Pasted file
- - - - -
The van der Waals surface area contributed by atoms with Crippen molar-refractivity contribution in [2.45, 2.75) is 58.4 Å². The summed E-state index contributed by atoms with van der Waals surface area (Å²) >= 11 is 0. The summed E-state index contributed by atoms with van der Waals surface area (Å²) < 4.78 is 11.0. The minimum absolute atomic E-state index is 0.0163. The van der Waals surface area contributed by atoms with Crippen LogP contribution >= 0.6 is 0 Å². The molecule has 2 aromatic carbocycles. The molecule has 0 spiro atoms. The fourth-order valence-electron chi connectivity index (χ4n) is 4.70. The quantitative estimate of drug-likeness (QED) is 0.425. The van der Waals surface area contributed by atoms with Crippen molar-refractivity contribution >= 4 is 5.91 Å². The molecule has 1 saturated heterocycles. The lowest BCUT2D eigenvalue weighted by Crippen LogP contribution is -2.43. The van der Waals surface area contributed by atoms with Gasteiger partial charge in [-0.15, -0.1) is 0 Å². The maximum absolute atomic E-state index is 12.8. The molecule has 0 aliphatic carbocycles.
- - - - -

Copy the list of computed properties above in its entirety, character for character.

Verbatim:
The van der Waals surface area contributed by atoms with Crippen molar-refractivity contribution in [2.45, 2.75) is 58.4 Å². The summed E-state index contributed by atoms with van der Waals surface area (Å²) >= 11 is 0. The summed E-state index contributed by atoms with van der Waals surface area (Å²) < 4.78 is 11.0. The minimum absolute atomic E-state index is 0.0163. The van der Waals surface area contributed by atoms with Crippen LogP contribution >= 0.6 is 0 Å². The molecule has 2 aromatic carbocycles. The molecule has 0 spiro atoms. The fourth-order valence-electron chi connectivity index (χ4n) is 4.70. The quantitative estimate of drug-likeness (QED) is 0.425. The van der Waals surface area contributed by atoms with Crippen molar-refractivity contribution >= 4 is 5.91 Å². The molecule has 1 saturated heterocycles. The lowest BCUT2D eigenvalue weighted by Crippen LogP contribution is -2.43. The van der Waals surface area contributed by atoms with Gasteiger partial charge in [-0.15, -0.1) is 0 Å². The maximum absolute atomic E-state index is 12.8. The molecule has 0 aliphatic carbocycles.